Keywords: Pensions&Retirement Systems,Health Care Services Industry,Labor Markets,Educational Sciences,Adolescent Health
    Date: 2021–05–06
  3. By: Main author,; Tessier, Lou,; de Wulf, Nathalie,; Momose, Yuta,
    Abstract: Abstract.
    Date: 2022
  4. By: Kulati, Ellam (Warsaw University); Myck, Michal (Centre for Economic Analysis, CenEA); Pasini, Giacomo (Ca' Foscari University of Venice)
    Abstract: We explore intertemporal decision-making in later life by looking at temporal preference heterogeneity among older individuals. Using choice tasks responses from Poland collected as part of the Survey of Health, Ageing, and Retirement in Europe (SHARE), we elicit individual time preferences using competing discounting specifications. With the formulation that best fits our data, we examine which individual characteristics drive the estimated heterogeneity in later life time preferences. Individual numerical abilities, labour and marital status, as well as household income turn out to be significant correlates of patience. Our analysis also provides methodological guidance for instrument design with the aim of eliciting time preferences in a general survey setting.
    Keywords: time preferences, discount rate, present bias, survey methodology, old age
    JEL: D12 D15 C83 J14
    Date: 2022–10
  5. By: Gopi Shah Goda; Emilie Jackson; Lauren Hersch Nicholas; Sarah Stith
    Abstract: The COVID-19 pandemic triggered a large and immediate drop in employment among US workers, along with major expansions of unemployment insurance and work from home. We use Current Population Survey and Social Security application data to study employment among older adults and their participation in disability and retirement insurance programs through the second year of the pandemic. We find ongoing improvements in employment outcomes among older workers in the labor force, along with sustained higher levels in the share no longer in the labor force during this period. Applications for Social Security disability benefits remain depressed, particularly for Supplemental Security Income. In models accounting for the expiration of expanded unemployment insurance, we find that the loss of these additional financial supports is associated with a drop in older adult unemployment rates and an increase in Social Security Disability Insurance claiming. Social Security retirement benefit claiming has rebounded to pre-pandemic levels, but has shifted from offline to online applications.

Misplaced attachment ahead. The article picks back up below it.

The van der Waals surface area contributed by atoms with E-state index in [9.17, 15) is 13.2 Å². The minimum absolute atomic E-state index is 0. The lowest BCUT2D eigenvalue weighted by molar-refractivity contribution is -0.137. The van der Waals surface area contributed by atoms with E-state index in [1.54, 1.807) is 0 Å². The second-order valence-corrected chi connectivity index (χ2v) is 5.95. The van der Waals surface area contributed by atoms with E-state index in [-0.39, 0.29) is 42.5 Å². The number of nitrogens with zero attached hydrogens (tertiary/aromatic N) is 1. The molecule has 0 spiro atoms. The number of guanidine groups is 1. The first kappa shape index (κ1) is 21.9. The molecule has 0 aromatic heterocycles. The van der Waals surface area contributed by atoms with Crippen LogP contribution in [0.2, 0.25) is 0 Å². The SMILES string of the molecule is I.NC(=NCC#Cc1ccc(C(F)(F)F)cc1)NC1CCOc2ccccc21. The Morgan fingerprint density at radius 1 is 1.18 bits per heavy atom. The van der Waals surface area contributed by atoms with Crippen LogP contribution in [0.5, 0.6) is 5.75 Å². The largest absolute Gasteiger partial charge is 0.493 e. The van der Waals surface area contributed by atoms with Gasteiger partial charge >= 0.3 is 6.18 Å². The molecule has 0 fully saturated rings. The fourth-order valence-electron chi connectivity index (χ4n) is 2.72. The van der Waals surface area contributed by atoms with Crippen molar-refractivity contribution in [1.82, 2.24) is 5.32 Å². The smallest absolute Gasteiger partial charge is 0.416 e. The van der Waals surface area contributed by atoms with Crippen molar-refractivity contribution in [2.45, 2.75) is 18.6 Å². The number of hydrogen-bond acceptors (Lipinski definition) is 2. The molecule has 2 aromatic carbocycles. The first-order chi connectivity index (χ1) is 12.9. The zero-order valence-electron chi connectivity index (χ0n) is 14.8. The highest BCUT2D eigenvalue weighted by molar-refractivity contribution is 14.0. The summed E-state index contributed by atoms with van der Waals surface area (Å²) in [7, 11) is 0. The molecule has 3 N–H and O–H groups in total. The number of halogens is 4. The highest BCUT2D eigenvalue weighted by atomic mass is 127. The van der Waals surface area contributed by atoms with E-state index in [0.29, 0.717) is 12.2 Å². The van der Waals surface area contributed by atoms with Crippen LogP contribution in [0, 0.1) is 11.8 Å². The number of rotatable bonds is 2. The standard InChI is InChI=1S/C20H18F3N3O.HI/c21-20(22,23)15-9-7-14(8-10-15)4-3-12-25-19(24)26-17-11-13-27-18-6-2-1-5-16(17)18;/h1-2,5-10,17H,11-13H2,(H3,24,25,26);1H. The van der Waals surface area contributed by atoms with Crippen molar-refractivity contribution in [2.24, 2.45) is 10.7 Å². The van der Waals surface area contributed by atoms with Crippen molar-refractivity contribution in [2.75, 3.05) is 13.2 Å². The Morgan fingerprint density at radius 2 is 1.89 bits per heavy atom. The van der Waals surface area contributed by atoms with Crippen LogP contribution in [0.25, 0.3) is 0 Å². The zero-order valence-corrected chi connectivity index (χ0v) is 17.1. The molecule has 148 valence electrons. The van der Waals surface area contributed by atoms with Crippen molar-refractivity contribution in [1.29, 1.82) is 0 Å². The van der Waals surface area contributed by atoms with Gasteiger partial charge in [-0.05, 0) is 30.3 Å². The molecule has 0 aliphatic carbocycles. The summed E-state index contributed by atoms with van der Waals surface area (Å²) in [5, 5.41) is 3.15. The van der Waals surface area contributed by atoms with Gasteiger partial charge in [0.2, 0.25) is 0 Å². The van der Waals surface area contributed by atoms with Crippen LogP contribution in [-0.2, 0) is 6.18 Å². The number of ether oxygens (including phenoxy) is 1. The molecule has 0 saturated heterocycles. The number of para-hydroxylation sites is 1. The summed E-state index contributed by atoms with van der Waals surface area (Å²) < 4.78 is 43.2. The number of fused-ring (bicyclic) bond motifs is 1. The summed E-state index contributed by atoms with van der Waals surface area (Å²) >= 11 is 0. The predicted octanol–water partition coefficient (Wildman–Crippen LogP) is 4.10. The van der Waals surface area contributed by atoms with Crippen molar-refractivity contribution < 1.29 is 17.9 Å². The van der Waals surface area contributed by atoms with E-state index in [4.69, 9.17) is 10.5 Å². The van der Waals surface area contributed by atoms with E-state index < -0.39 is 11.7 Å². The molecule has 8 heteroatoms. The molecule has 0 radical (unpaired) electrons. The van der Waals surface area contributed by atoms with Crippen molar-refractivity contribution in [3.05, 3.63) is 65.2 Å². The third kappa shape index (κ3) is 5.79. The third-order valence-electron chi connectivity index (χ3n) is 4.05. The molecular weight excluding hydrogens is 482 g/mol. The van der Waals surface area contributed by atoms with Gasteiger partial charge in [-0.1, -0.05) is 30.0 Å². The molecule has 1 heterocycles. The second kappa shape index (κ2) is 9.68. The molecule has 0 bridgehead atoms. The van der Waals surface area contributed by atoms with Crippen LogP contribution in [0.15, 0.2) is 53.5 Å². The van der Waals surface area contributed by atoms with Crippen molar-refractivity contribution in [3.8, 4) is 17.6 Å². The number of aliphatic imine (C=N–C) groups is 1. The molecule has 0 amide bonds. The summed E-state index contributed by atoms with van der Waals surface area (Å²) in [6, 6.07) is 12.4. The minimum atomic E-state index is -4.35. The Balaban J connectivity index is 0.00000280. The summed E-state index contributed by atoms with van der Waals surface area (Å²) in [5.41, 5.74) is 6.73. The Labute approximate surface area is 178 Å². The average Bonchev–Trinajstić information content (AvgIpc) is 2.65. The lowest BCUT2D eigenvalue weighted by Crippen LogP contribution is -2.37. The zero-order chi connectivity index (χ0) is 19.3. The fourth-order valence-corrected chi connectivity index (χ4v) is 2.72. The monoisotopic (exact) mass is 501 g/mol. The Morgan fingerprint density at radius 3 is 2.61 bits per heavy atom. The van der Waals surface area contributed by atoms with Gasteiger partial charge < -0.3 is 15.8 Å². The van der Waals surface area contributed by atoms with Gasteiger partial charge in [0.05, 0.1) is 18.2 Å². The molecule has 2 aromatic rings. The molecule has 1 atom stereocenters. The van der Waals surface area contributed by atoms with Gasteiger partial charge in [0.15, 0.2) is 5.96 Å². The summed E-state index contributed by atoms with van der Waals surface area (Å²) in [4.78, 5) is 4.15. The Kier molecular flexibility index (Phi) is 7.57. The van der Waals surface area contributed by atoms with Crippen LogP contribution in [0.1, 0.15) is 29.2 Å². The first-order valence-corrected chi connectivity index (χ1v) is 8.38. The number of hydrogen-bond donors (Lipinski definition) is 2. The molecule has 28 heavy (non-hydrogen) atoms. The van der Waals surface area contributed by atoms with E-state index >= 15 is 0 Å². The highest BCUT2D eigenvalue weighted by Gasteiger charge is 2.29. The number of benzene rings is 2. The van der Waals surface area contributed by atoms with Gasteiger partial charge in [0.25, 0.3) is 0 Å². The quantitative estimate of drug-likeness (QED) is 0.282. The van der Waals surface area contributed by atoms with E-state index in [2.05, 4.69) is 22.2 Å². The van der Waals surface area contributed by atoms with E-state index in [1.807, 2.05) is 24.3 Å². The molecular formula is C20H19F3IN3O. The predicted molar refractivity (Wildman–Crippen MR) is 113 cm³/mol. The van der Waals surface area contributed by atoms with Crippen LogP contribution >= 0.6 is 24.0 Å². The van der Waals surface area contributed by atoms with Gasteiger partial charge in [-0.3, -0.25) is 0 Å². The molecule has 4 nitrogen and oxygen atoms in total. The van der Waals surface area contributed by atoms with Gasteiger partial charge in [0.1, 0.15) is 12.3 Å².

JEL: H31 H5 J14 J26
    Date: 2022–10
  6. By: Schneider, Ulrich; Groneck, Max
    JEL: D15 D81 H31 J26
    Date: 2022
  7. By: van Dalen, Hendrik Peter (Tilburg University, School of Economics and Management); Henkens, C.J.I.M. (Tilburg University, School of Economics and Management)
    Date: 2022
  8. By: Hunter L. Clark; Matthew Higgins
    Abstract: The sharp slowdown in China’s property sector has reignited debate over the country’s future role as a net provider of savings to the global economy. The debate revolves around whether a sustained decline in property investment will spur a long-term increase in China’s current account surplus, given the country’s high savings rate. However, China’s rapidly aging population presents opposing forces that complicate this story. The shift of a large share of its population from working life to retirement will reduce savings supply even as a shrinking labor force will reduce investment demand. In this post, we focus on the demographic part of the story and find that this force will exert considerable downward pressure on China’s current account surplus in coming years.
    Keywords: China; savings; balance of payments; current account; demographics; trade
    JEL: F00
    Date: 2022–10–17
  9. By: van Dalen, Hendrik Peter (Tilburg University, School of Economics and Management); Henkens, K. (Tilburg University, School of Economics and Management)
    Date: 2022
  10. By: Afanador,Juan Pablo; Davis,Richard Mark; Pedraza Morales,Alvaro Enrique